If you operate a Self-Managed Super Fund (SMSF), you may have heard about Limited Recourse Borrowing (often referred to as SMSF borrowing or Gearing).
The general rule is that your SMSF can’t borrow money. But with superannuation rules and laws, there are some exceptions.
A SMSF Trustee has the capacity - through a limited recourse borrowing arrangement - to indirectly borrow funds to purchase a ‘single acquirable asset’ (often a residential or commercial property).
So how might this work in practice, and when would you enter into a LRBA through your SMSF? This case study will give you one scenario of how a LRBA can be used to invest your super funds.
Investing in Property with a SMSF Borrowing Arrangement
John and Sue, as trustees of their SMSF, decide they want to invest into direct property, but don’t have enough cash in their SMSF bank account to get the property they want.
Meeting a financial adviser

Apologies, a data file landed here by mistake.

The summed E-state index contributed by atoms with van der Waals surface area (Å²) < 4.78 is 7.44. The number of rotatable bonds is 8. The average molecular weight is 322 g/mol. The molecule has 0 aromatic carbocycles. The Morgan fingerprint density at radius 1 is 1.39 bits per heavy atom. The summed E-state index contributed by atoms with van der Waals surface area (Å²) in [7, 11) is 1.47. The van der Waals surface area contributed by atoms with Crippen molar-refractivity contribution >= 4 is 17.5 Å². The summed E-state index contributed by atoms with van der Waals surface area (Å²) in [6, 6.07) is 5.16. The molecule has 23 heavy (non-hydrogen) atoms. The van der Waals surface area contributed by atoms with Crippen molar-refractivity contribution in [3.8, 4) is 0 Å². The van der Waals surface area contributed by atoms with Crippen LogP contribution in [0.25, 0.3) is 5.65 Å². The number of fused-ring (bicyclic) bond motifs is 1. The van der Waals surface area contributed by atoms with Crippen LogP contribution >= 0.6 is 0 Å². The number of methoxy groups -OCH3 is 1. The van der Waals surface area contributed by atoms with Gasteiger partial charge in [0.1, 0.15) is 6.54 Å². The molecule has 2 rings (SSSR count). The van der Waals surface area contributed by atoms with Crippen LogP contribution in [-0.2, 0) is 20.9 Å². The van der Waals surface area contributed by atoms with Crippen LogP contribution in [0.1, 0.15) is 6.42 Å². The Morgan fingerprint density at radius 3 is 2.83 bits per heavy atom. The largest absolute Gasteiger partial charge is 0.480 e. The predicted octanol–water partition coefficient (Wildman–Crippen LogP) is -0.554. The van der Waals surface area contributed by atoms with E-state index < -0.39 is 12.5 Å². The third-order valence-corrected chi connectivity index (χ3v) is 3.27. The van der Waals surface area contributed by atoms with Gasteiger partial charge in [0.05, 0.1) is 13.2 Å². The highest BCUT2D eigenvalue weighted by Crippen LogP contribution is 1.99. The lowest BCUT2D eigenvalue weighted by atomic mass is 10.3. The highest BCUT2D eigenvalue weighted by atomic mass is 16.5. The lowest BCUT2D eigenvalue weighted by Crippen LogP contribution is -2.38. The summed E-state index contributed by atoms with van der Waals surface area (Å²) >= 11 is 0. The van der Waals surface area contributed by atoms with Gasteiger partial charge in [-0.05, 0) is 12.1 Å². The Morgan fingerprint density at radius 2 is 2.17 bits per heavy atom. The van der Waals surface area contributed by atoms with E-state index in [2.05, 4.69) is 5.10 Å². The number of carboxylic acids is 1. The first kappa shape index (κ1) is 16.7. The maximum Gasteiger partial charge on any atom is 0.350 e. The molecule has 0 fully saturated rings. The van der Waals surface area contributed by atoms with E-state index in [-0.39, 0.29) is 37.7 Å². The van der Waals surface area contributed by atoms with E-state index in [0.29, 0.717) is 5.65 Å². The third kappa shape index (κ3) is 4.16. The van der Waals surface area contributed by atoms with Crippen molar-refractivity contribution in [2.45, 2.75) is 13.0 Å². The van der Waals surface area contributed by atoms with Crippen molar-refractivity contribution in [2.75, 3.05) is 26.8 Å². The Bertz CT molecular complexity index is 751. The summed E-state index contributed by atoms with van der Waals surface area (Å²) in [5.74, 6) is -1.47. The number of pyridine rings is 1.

In their initial meeting with a Positive Wealth adviser, John and Sue learn they can use the capital in their SMSF to put towards a property, with the bank to lend the remainder.
In the meeting, they learn that banks are generally prepared to lend up to 70% of the property value. (70% Loan to Valuation Ratio - LVR) for a limited recourse borrowing arrangement.
Choosing a Property and applying for a LRBA
The property they want to purchase is valued at $525,000. This means John & Sue need to come up with at least $157,500 (30%) of the capital from their SMSF, if the bank is to consider their application.
Luckily they have enough liquid cash in their SMSF to meet the LVR, and they are granted approval on the LRBA loan.
Updating the SMSF Structure
Now this is settled, they must revisit Positive Wealth Management, who assist them with all important procedures and paperwork.
Their financial adviser will make sure that the purchase can go ahead smoothly by checking to ensure that the SMSF is correctly set up to complete the purchase.
The financial adviser will then:
Once John & Sue have all documents in place, they settle on their property. The property is held on behalf of the SMSF by the holding trust until the mortgage is fully paid.
Once the mortgage is paid, the holding trustee transfers the title of the property to the SMSF.John & Sue now own a property inside their SMSF that can be used to help in their retirement funding plans.